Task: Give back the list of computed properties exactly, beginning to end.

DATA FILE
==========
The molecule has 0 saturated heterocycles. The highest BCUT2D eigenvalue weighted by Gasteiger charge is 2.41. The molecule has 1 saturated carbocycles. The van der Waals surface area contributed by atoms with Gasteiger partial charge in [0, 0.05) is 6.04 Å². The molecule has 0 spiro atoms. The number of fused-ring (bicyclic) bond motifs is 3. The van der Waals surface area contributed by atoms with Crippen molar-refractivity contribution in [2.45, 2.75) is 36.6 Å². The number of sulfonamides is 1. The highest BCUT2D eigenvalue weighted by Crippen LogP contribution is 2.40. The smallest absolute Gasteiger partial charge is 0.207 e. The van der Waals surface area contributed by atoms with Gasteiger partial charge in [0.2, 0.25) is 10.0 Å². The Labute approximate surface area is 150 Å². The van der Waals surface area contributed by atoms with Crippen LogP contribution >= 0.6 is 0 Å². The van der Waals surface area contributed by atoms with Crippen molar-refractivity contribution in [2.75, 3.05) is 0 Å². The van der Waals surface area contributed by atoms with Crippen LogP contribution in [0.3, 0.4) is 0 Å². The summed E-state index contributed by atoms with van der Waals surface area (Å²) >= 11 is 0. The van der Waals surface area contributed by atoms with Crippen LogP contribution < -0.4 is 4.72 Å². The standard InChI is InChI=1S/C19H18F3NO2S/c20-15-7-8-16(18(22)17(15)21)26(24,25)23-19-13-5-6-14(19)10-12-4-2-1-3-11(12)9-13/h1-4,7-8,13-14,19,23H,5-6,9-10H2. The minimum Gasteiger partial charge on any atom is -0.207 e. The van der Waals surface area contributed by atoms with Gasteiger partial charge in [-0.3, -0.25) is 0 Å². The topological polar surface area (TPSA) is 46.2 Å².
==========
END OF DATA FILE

The molecule has 0 saturated heterocycles. The highest BCUT2D eigenvalue weighted by Gasteiger charge is 2.41. The molecule has 1 saturated carbocycles. The van der Waals surface area contributed by atoms with Gasteiger partial charge in [0, 0.05) is 6.04 Å². The molecule has 0 spiro atoms. The number of fused-ring (bicyclic) bond motifs is 3. The van der Waals surface area contributed by atoms with Crippen molar-refractivity contribution in [2.45, 2.75) is 36.6 Å². The number of sulfonamides is 1. The highest BCUT2D eigenvalue weighted by Crippen LogP contribution is 2.40. The smallest absolute Gasteiger partial charge is 0.207 e. The van der Waals surface area contributed by atoms with Gasteiger partial charge in [0.2, 0.25) is 10.0 Å². The Labute approximate surface area is 150 Å². The van der Waals surface area contributed by atoms with Crippen LogP contribution >= 0.6 is 0 Å². The van der Waals surface area contributed by atoms with Crippen molar-refractivity contribution in [2.75, 3.05) is 0 Å². The van der Waals surface area contributed by atoms with Crippen LogP contribution in [0.3, 0.4) is 0 Å². The summed E-state index contributed by atoms with van der Waals surface area (Å²) >= 11 is 0. The van der Waals surface area contributed by atoms with Crippen LogP contribution < -0.4 is 4.72 Å². The standard InChI is InChI=1S/C19H18F3NO2S/c20-15-7-8-16(18(22)17(15)21)26(24,25)23-19-13-5-6-14(19)10-12-4-2-1-3-11(12)9-13/h1-4,7-8,13-14,19,23H,5-6,9-10H2. The minimum Gasteiger partial charge on any atom is -0.207 e. The van der Waals surface area contributed by atoms with Gasteiger partial charge in [-0.3, -0.25) is 0 Å². The topological polar surface area (TPSA) is 46.2 Å².